Lilly said the acquisition will expand Elanco’s product portfolio; expand its global footprint; and enhance its manufacturing and research and development capacities, according to a company news release.

The acquisition, which company officials hope to close by the end of the first quarter of 2015, will continue to move Elanco forward in the food and companion animal health industry.

“This is the most transformational milestone in our history,” said Elanco President Jeffrey Simmons during a conference call with investors Tuesday.

Though company officials could not comment specifically on what impact the acquisition will have at Elanco’s Greenfield campus in terms of personnel and operations, the unit’s world headquarters will remain here. The company also intends to remain a vital part of the community, said William Weldon, Elanco’s vice president of global research and development.

“This is another example of how Elanco is becoming a more important part of Eli Lilly,” Weldon said.  “I think it’s great for the community. Elanco is a strong partner in the community, and we’ve invested here with four or five new buildings. It’s a good sign for Elanco.”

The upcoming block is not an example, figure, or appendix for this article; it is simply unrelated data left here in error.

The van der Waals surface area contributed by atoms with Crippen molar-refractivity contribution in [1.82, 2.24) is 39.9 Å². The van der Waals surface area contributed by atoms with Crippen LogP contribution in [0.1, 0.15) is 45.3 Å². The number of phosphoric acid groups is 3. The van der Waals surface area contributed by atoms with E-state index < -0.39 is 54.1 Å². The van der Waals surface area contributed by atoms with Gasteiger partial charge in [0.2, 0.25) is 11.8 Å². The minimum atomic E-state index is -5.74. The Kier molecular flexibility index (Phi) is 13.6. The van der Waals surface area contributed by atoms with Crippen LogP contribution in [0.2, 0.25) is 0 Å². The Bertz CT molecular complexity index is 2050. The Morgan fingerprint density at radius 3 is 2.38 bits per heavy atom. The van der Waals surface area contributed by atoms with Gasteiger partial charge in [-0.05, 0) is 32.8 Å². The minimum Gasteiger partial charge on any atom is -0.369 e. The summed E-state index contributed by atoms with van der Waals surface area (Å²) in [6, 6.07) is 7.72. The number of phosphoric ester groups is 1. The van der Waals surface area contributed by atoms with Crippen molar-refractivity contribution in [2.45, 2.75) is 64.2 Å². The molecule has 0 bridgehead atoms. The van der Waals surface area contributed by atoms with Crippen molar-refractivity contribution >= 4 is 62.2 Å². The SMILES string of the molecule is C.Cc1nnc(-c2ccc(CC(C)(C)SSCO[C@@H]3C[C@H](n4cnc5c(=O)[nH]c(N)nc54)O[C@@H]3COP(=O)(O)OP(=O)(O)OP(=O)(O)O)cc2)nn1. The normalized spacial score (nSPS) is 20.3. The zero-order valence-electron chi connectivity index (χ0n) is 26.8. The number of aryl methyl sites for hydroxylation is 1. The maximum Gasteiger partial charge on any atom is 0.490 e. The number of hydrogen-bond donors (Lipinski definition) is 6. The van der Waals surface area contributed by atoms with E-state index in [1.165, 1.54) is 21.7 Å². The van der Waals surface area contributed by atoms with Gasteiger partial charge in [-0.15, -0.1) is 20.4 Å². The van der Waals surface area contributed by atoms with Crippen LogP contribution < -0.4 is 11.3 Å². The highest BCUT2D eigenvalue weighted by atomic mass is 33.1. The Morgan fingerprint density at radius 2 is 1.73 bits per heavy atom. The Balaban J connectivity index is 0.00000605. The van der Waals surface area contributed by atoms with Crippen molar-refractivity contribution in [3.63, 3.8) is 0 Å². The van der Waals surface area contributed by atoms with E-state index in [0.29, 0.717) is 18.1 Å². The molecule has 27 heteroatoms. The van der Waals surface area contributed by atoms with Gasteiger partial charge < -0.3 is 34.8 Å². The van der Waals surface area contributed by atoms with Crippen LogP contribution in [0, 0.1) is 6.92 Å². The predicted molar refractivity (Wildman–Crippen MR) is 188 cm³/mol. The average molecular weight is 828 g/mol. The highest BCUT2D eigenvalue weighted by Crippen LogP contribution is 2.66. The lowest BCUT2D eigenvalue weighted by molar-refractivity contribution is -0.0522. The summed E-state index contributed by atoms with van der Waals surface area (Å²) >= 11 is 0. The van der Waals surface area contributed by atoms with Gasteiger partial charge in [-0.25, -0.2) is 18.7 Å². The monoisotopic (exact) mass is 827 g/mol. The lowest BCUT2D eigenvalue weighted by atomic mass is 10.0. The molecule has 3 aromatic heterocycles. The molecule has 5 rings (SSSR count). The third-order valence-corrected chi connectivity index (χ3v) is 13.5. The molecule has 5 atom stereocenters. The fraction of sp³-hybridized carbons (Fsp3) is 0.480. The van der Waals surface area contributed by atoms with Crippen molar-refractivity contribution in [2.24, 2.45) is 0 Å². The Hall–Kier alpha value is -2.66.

At the Elanco campus Tuesday, spokeswoman Colleen Parr Dekker said the announcement generated a fair amount of buzz within the company.

“There’s a lot of excitement with our employees about the announcement and the future opportunities it brings,” Parr Dekker said.

Those opportunities revolve around the animal health market sector, which continues to grow even as Lilly faces several patent expirations on its human pharmaceutical side, company officials said.

The company has seen its profits slide from patent expirations on its antipsychotic drug Zyprexa and the popular antidepressant Cymbalta.

As patents expire, generic drugmakers can start producing the medicine, gutting the original developer’s market share. Lilly expects to lose billions of dollars in revenue from the loss of patents on those two medicines alone.

That’s where Elanco and its animal health products come in.